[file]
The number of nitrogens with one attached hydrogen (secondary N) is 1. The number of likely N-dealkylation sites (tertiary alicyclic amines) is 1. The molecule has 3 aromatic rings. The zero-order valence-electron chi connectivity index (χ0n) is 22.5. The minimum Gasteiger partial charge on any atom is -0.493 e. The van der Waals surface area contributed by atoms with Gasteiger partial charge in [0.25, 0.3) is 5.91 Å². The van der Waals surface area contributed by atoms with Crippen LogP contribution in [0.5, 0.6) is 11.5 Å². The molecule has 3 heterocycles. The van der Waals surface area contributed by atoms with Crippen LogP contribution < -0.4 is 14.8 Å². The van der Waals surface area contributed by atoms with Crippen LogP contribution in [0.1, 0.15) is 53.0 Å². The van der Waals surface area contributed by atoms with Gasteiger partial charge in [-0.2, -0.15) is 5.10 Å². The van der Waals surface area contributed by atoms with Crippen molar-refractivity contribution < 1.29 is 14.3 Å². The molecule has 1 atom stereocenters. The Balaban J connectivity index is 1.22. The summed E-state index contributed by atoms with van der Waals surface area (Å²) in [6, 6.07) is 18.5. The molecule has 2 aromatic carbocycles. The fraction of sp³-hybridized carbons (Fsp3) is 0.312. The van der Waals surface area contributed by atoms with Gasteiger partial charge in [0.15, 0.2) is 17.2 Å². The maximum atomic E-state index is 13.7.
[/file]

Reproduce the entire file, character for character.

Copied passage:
The number of nitrogens with one attached hydrogen (secondary N) is 1. The number of likely N-dealkylation sites (tertiary alicyclic amines) is 1. The molecule has 3 aromatic rings. The zero-order valence-electron chi connectivity index (χ0n) is 22.5. The minimum Gasteiger partial charge on any atom is -0.493 e. The van der Waals surface area contributed by atoms with Gasteiger partial charge in [0.25, 0.3) is 5.91 Å². The van der Waals surface area contributed by atoms with Crippen LogP contribution in [0.5, 0.6) is 11.5 Å². The molecule has 3 heterocycles. The van der Waals surface area contributed by atoms with Crippen LogP contribution < -0.4 is 14.8 Å². The van der Waals surface area contributed by atoms with Crippen LogP contribution in [0.1, 0.15) is 53.0 Å². The van der Waals surface area contributed by atoms with Gasteiger partial charge in [-0.2, -0.15) is 5.10 Å². The van der Waals surface area contributed by atoms with Crippen molar-refractivity contribution < 1.29 is 14.3 Å². The molecule has 1 atom stereocenters. The Balaban J connectivity index is 1.22. The summed E-state index contributed by atoms with van der Waals surface area (Å²) in [6, 6.07) is 18.5. The molecule has 2 aromatic carbocycles. The fraction of sp³-hybridized carbons (Fsp3) is 0.312. The van der Waals surface area contributed by atoms with Gasteiger partial charge in [0.15, 0.2) is 17.2 Å². The maximum atomic E-state index is 13.7.